Watch FOMC Rewind: What the Fed’s July 2022 Policy Decision Means for You

The Federal Open Market Committee (FOMC) raised the target range for its short-term policy rate, the federal funds rate, 0.75 percentage points at its July meeting, and said it remains highly attentive to inflation risks.

In its meeting statement, the FOMC reiterated that inflation remains elevated, reflecting supply and demand imbalances related to the pandemic, higher food and energy prices, and broader price pressures. It said Russia’s war against Ukraine and related events are creating additional upward pressure on inflation and are weighing on global economic activity.

In addition to raising the policy rate, the FOMC said it will continue reducing its holdings of Treasury securities, agency debt, and agency mortgage-backed securities as described in the Plans for Reducing the Size of the Federal Reserve’s Balance Sheet. The policy statement also reaffirmed that the FOMC is strongly committed to returning inflation to its 2 percent objective.

The FOMC said it will continue to monitor incoming information to assess the appropriate stance of monetary policy and will be prepared to adjust the stance as appropriate if risks emerge. The FOMC will take into account a wide range of information, including readings on public health, labor market conditions, inflation pressures and inflation expectations, and financial and international developments.

What does this mean for you? Let’s rewind.

July 2022 FOMC Rewind

Quick explainer for the July 2022 FOMC decision (video, 1:14 minutes).


Derrick: What’s the latest on the economy, Mollie?

Mollie: Well, inflation is still the hot topic, especially for the Fed. So they raised interest rates 3/4 percentage point.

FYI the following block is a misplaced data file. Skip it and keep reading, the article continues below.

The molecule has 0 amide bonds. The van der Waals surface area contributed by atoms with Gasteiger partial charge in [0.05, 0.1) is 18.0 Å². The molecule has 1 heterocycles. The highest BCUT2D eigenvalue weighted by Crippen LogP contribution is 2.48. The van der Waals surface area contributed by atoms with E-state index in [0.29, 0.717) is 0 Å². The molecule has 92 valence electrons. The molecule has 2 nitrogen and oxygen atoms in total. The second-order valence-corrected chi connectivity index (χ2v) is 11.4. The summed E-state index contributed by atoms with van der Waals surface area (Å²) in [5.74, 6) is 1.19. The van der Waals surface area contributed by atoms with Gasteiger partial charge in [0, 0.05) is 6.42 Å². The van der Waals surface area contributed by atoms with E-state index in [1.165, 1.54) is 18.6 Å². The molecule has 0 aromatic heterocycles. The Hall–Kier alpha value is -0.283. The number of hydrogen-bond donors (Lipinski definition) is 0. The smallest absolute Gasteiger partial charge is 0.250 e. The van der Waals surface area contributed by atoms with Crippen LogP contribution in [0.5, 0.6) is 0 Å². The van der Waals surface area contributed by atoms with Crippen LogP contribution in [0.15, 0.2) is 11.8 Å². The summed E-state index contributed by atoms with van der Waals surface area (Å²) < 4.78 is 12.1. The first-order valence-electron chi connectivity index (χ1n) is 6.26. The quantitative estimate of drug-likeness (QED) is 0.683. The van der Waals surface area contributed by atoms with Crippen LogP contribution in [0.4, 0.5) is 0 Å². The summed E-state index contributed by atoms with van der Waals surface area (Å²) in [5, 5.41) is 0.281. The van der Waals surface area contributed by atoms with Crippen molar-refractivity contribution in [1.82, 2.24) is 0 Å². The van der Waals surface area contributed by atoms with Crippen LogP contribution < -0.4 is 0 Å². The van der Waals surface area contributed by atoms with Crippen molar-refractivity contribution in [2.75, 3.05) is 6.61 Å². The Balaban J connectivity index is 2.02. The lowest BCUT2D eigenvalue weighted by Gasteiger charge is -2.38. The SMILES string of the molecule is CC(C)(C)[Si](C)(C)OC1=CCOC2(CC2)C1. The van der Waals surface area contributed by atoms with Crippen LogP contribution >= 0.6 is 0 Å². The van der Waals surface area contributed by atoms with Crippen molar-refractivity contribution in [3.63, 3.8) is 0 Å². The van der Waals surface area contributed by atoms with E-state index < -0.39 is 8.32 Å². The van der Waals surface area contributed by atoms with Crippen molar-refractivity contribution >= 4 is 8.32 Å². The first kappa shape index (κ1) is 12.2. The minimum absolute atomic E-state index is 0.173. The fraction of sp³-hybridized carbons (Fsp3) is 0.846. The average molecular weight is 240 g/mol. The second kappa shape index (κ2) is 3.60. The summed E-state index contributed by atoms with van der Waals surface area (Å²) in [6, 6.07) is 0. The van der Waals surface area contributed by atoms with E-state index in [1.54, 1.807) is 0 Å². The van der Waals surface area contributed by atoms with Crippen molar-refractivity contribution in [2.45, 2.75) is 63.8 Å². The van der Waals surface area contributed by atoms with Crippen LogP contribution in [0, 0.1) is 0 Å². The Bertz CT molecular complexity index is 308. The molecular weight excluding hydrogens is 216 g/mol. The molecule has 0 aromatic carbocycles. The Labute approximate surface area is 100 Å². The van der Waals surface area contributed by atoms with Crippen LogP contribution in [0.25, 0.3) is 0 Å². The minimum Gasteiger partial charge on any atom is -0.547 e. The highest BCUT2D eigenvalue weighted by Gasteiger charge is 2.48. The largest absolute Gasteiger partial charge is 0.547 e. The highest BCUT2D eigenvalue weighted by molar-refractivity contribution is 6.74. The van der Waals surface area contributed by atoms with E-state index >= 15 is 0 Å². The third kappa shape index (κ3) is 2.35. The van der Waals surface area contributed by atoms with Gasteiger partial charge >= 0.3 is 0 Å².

Derrick: Didn’t they do that last time?

Mollie: Yeah, they’re working on one of their main goals, to stabilize prices. So they plan to raise rates until the economy cools down enough.

Derrick: How cool is “enough”?

Mollie: Well, enough to push down demand to be more in line with supply.

Derrick: So, are we headed for a recession?

Mollie: It doesn’t look like it now, with the job market so strong—there are still more jobs open than workers to fill them.

Derrick: So is that bad for the economy?

Mollie: No, it just means there’s room for things to become more balanced.

Derrick: How will the Fed know if they get it right?

Mollie: They’ll look at how prices and consumers react, how the job market adjusts, and all sorts of other data.

Derrick: They have their work cut out for them!

Mollie: Yeah, the Fed is keeping an eye on it all.

Derrick: Then I’ll keep an eye on the Fed!

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The views expressed here do not necessarily reflect the views of the management of the Federal Reserve Bank of San Francisco or of the Board of Governors of the Federal Reserve System.